Since its founding four years ago, the Intergalactic Krewe of Chewbacchus has opened a portal to Carnival for legions of science fiction fans. The annual parade includes contingents organized around fandom of Star Wars, Star Trek, Doctor Who, The Lord of the Rings, Japanese monster films, anime and more. But the krewe is not a collection of fan clubs.
"Don't come dressed as Darth Vader," says krewe co-founder Ryan Ballard. "If you want to dress as Darth Vader, go to Comic Con. We have a guy who dresses as Darth Simmons. He combines Star Wars with KISS and Gene Simmons' look. That's cool."
Chewbacchus is a fusion of the furry Wookiee sidekick from Star Wars and the Greek god Bacchus — frequently invoked in Carnival celebrations.
"I think science fiction functions as modern mythology," Ballard says. "Star Wars and Star Trek are the epics of our time. Superheroes are our Hercules and Greek heroes. We're wrapping the ancient rites of bacchanalia around that."
This year, Chewbacchus takes on another level of transcendence with the debut of the Cult of the Sacred Drunken Wookiee. A new totem features a plastic-coated, carved-foam likeness of Chewbacca, and the apparatus is equipped with lights, a smoke machine and speakers. Ballard has arranged for a dozen local burlesque dancers to dance in Bollywood style to shepherd the icon. The krewe also has a musical mix of Tibetan chants, Sri Lankan hip-hop and Wookiee sounds that will be played on the minifloat's sound system (search for Some Metry Guy's "Om Wookiee Padme Hum" on iTunes).
The Sacred Drunken Wookiee will lead the parade, which Ballard expects to include more than 1,000 marchers from more than 50 participating groups, plus brass bands, krewe minifloats and more. The procession begins at 6 p.m. at 4300 St. Claude Avenue and follows a figure-eight route circling Bywater and Marigny. The route returns to the starting point for the Chewbacchanal, a block party with tents, bands, food trucks and more.
Peter Mayhew, who played Chewbacca in Star Wars, is scheduled to ride the Millennium Falcon float, which is a replica of the spaceship mounted on a golf cart. Officially, he's not the krewe's king; he's the pope (actually krewe Emperor for Life and Pope of Popes). But the krewe finds itself with a rival pope this year: Andy Richter, the comedian sidekick to late-night TV host Conan O'Brien. ("It's like the great French schism, when there were rival popes," Ballard says.)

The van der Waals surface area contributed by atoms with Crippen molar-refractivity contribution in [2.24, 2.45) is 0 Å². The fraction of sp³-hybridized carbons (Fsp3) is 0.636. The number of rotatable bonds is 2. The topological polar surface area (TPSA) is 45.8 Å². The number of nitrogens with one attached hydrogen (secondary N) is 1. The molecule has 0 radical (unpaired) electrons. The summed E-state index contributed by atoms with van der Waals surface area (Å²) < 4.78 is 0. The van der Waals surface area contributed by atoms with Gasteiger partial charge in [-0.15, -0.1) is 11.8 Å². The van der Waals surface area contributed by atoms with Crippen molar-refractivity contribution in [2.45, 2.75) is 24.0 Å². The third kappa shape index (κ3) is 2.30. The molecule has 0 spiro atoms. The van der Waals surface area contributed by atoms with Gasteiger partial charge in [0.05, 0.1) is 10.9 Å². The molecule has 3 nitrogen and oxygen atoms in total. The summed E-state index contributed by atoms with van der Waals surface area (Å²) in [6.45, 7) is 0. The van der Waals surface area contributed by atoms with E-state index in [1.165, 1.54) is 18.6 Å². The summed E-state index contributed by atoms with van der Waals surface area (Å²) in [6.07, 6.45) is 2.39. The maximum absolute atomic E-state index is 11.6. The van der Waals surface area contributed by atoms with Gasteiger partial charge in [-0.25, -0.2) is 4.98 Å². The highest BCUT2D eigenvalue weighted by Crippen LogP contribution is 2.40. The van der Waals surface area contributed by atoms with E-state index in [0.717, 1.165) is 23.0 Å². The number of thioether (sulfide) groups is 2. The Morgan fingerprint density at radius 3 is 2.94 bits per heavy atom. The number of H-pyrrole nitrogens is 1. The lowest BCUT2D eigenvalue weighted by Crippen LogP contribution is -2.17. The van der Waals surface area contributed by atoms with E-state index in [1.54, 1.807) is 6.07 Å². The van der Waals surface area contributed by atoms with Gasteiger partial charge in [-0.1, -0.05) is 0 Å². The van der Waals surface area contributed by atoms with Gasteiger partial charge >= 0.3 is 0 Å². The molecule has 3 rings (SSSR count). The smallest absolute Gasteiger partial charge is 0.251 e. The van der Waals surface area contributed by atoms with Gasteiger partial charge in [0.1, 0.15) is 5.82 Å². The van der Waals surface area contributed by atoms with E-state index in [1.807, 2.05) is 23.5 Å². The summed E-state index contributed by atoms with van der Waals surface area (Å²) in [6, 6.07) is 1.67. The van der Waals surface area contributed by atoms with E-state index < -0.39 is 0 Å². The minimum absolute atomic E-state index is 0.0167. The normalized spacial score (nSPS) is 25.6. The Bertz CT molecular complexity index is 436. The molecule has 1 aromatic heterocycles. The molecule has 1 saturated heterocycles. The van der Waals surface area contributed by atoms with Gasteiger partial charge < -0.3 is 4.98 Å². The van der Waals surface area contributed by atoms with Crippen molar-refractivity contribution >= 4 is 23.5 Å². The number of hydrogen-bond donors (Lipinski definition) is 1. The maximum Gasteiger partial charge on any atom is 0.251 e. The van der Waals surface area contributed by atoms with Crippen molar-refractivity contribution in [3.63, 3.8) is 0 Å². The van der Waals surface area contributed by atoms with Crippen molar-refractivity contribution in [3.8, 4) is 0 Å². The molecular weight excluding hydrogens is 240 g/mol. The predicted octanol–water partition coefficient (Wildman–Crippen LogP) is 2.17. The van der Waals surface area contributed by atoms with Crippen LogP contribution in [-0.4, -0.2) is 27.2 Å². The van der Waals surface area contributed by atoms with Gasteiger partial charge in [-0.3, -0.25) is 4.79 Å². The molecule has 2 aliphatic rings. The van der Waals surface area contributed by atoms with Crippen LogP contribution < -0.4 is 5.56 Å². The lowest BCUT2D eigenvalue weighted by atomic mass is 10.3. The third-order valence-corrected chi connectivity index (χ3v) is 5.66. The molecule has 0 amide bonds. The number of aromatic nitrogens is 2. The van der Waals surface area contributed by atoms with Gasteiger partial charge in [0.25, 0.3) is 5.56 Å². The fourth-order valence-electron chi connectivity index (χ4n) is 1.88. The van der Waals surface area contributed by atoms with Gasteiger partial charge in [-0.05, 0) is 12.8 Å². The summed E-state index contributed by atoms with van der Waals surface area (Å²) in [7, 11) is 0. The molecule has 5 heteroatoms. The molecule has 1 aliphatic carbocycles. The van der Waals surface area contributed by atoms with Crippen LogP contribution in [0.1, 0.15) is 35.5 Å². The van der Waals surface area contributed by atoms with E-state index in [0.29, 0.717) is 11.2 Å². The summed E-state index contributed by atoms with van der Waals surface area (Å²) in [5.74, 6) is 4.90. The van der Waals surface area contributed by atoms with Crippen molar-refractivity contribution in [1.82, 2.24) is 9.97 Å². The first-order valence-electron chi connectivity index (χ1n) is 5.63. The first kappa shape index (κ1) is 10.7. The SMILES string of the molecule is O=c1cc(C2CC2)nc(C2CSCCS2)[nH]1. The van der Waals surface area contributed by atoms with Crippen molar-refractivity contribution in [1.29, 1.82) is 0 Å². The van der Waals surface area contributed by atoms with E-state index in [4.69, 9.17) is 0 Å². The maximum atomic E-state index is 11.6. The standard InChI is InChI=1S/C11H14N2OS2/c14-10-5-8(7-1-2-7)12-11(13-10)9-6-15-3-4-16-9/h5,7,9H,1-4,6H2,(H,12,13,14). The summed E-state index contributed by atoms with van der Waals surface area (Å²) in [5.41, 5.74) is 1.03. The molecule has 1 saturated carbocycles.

Richter will ride a souped-up Vietnamese rickshaw, pedaled by Conan show character Pimpbot 5000. Richter's participation will be filmed for an episode of the show.
Ballard isn't certain if it's Richter's first time in the parade. The comedian's wife's sister lives in Mandeville and has participated before. Ballard says Richter may have marched before, but anonymously.
It won't be the first time the krewe has received national attention. Media outlets including The New York Times and Wired have reported on the sci-fi krewe. And the group gained attention on MSNBC for a hoax suggesting Mardi Gras beads had been found on Mars.
While the krewe has grown rapidly and drawn attention to itself, it's still finding its niche in New Orleans.
"I wouldn't say we've settled into anything normal," Ballard says.
But he and the krewe have moved into a more permanent home in Bywater. Ballard, who works as a teacher, and a couple of friends who work in the Carnival industry bought a 7,000-square-foot building, which serves as a den and workshop for Chewbacchus and storage for a float artist's props. They expect to open the space as an event venue, but for now it's half-filled with the Chewbacchus parade fleet. That includes the Sacred Drunken Wookiee totem, the Millennium Falcon popemobile, two rolling bars (the keg-equipped Bar2D2 and Barship Enterprise), an X-wing fighter made from an adult tricycle and the Mechagator (inspired by Japanese monster films).
The krewe is introducing a new type of throw this year. A select number of bandoliers, like the one Chewbacca wears, will be distributed. The furry bandolier has Velcro patches which can hold icons distributed separately by the subgroups. Or attendees can build their own bandoliers and collect the items during the parade. A collectable is appropriate for a krewe associated with Star Wars.
"For lots of people in their mid-20s, Star Wars has old-school cult status," Ballard says. "But for some of us, this is our childhood. I played with these toys."
Ballard has been a lifelong tinkerer, which has helped him build many of the krewe's vehicles. Some krewe members also spent years building floats in Krewe du Vieux subkrewes, and some still participate in that parade.
With more than 1,000 participants, Chewbacchus is the same size as Krewe du Vieux. The new building is useful for monthly meetings of nearly 100 volunteer organizers, and there's plenty of room for the krewe to keep growing.